The typhoon inflicted extensive damage on Kintaikyo Bridge. The drift from upper reaches destroyed two piers of the first span (Photo 7), causing damage to the fifth span as well (Photo 8). After the typhoon, approximately 40 million yen was needed to restore the Bridge. Damage inflicted on all of Iwakuni City amounted to approximately 14.8 billion yen.
|Photo 5: A flood downstream of
the Kintaikyo Bridge (for reference)
|Photo 6: The flood of September 2005|
|Photo 7: The first span after losing two piers in
the floor of 2005
|Photo 8: Drift blocked the water flow under the fifth span|
|Photo 9: Tapered hozo tenon, a design to enhance the ease of disjointing|
Despite the loss of the two piers from the first span, its superstructure remained intact. The superstructure was protected by the design of a special tenon called hozo (projection left by cutting away the wood around it for insertion into another member to make a joint) (Photo 9). Unlike typical tenons, which are designed to join members firmly, the hozo used in the Bridge had been tapered to allow members disjoint easily, so that substructural damage would not impact the superstructure. In other words, the hozo was designed to function in a way similar to a fuse in an electric circuit. This unique hozo design was developed over the long history of the Bridge, which experienced frequent storms and floods. Although the great flood of 2005 occurred 55 years after the similarly great flood of 1950, slightly less serious floods strike every few years. The Kintaikyo would have been carried away more frequently, had its central portion been a girder bridge equipped with many piers.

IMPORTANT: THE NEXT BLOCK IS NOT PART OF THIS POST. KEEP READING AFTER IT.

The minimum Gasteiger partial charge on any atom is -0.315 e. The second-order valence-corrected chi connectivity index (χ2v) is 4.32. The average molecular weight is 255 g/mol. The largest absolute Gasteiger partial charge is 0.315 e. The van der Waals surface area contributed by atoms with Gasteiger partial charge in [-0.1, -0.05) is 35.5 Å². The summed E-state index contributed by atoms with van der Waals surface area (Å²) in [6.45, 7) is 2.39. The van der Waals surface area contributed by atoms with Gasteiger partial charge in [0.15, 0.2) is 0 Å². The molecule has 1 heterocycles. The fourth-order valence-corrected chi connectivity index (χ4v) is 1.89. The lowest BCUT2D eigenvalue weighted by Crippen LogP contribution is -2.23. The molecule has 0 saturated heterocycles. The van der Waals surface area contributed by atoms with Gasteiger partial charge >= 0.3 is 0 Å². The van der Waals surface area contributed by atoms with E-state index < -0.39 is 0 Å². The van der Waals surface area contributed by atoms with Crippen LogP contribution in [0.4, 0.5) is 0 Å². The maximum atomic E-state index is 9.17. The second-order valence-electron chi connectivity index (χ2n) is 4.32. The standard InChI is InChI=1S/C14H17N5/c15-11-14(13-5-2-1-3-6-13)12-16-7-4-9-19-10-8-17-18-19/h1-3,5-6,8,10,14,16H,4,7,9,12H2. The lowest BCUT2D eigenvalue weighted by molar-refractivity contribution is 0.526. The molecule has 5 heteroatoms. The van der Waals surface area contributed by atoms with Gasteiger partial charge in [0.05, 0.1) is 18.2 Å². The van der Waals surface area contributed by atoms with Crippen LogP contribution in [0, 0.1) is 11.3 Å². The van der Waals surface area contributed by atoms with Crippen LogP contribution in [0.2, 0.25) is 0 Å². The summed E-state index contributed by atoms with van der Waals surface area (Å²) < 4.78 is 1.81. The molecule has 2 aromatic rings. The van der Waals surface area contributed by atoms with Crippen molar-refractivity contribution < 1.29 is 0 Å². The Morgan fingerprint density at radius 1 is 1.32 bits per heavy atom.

In December 10, 1685 by the lunar calendar then in use (January 4, 1686 by the present solar calendar), the region was struck by an earthquake thought to have exceeded 7.0 on the Richter scale. A document of the time indicates that during the quake, piers submerged slightly. More recent earthquakes in the region include one measuring 6.9 on the Richter scale in 1905 and another measuring 6.2 in 1949. There is, however, no record that the Bridge was damaged by either quake.
Still more recently, the West Tottori Earthquake occurred on October 6, 2000 (7.3 on the Richter scale), and the Geiyo Earthquake on April 24, 2001 (6.4 on the Richter scale), both causing extensive damage to many structures in the nearby region. At the time of the Geiyo Earthquake, the Kintaikyo Bridge swayed so violently that pedestrians crossing it were extremely frightened. The Bridge, however, remained intact. The Bridge was free from deformation because the over 20,000 members comprising it absorbed the stress of the quake.
Thus, a storm definitely poses a greater threat to the Bridge than does an earthquake.